Turn the heat down to medium then add another layer of oil to the skillet, followed by 1-1/2 cups diced red-skinned potatoes – the smaller the chopped, the faster they’ll cook. Season with Old Bay then saute while stirring occasionally until the potatoes begin to brown, 10 minutes, adding more extra virgin olive oil if they begin to burn. You’ll know if the potatoes need it once you’re cooking – again, this dish is all about the feel of the vegetables in the skillet.
Add another drizzle of oil then add all the vegetables: 1 chopped green bell pepper, 6oz sliced mushrooms, and 1 small chopped onion. Season with more Old Bay then saute until the potatoes are tender, 20-25 minutes, stirring occasionally and tasting along the way, adding more Old Bay and/or salt if needed.
If you’re finding the potatoes are taking forever to cook, place a lid on top of the skillet for 3-4 minutes to help expedite the process.
While the hash is sizzling away, cook up 2 eggs per person in another skillet, any which way. Scrambled are great, though my favorite way to serve any hash, regardless of the ingredients, is topped with two sunny side uppers. Spicy sausage, creamy potatoes, and caramelized mushrooms, onions and peppers mixed with drippy egg yolk? Yes, please! Enjoy, enjoy, everyone, and have a great weekend!
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Cajun-Style Hash is a filling, gluten-free breakfast or brunch recipe packed with savory southern flavors!
- Extra virgin olive oil
- 6oz gluten-free andouille sausage, chopped
- 1-1/2 cups diced red-skinned potatoes
- Old Bay seasoning
- 1 green bell pepper, seeded and chopped
- 1 small onion, chopped
- 6oz sliced mushrooms
- 8 eggs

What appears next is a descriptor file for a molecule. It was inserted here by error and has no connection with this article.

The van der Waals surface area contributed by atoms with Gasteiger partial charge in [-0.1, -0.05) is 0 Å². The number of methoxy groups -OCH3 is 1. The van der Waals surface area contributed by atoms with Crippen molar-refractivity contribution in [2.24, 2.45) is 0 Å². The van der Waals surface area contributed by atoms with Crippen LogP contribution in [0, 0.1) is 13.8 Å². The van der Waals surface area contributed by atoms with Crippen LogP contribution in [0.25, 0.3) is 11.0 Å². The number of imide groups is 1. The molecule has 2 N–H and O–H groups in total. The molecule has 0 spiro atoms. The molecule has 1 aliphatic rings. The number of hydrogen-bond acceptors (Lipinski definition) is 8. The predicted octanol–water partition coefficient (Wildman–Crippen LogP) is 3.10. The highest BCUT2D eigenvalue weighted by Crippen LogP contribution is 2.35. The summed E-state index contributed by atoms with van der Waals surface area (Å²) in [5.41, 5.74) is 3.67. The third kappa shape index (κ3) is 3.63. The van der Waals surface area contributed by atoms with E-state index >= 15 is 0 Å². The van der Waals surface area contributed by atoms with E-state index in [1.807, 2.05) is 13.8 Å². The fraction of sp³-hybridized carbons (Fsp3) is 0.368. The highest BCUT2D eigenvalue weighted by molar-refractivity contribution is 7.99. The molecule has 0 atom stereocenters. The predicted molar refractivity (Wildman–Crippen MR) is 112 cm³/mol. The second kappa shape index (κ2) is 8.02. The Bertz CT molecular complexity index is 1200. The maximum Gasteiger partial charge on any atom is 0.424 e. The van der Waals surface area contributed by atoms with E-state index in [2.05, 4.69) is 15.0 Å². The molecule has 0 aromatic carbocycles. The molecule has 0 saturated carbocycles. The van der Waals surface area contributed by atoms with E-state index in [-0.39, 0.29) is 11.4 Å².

- Preheat a 12” or larger heavy-bottomed skillet (cast iron if you have it,) over medium-high heat then drizzle in enough extra virgin olive oil to coat the bottom. Add sausage then saute until lightly browned, 4-5 minutes. Remove to a plate then set aside.
- Turn heat down to medium then add enough extra virgin olive oil to once again coat the bottom of the skillet. Add potatoes, season with Old Bay, then saute, stirring occasionally, until potatoes are lightly browned, 10 minutes, adding more extra virgin olive oil if potatoes begin to burn.
- Add more extra virgin olive oil to the skillet with bell pepper, onion, and mushrooms then season with more Old Bay. Saute until vegetables are tender while stirring occasionally, 20-25 minutes, turning the heat down and/or adding more extra virgin olive oil if needed. Taste along the way, adding more Old Bay and/or salt as needed. Add sausage back into the skillet then stir to reheat.
- Meanwhile, heat another large skillet over medium heat then spray with nonstick spray. Cook eggs according to your preference (scrambled, over easy, sunny side up, etc.) then scoop hash onto plates and top with eggs.
- If the potatoes are taking too to soften, place a lid on top of the skillet for 3-4 minutes to quicken the cooking process.
This recipe is courtesy of Iowa Girl Eats, http://iowagirleats.com.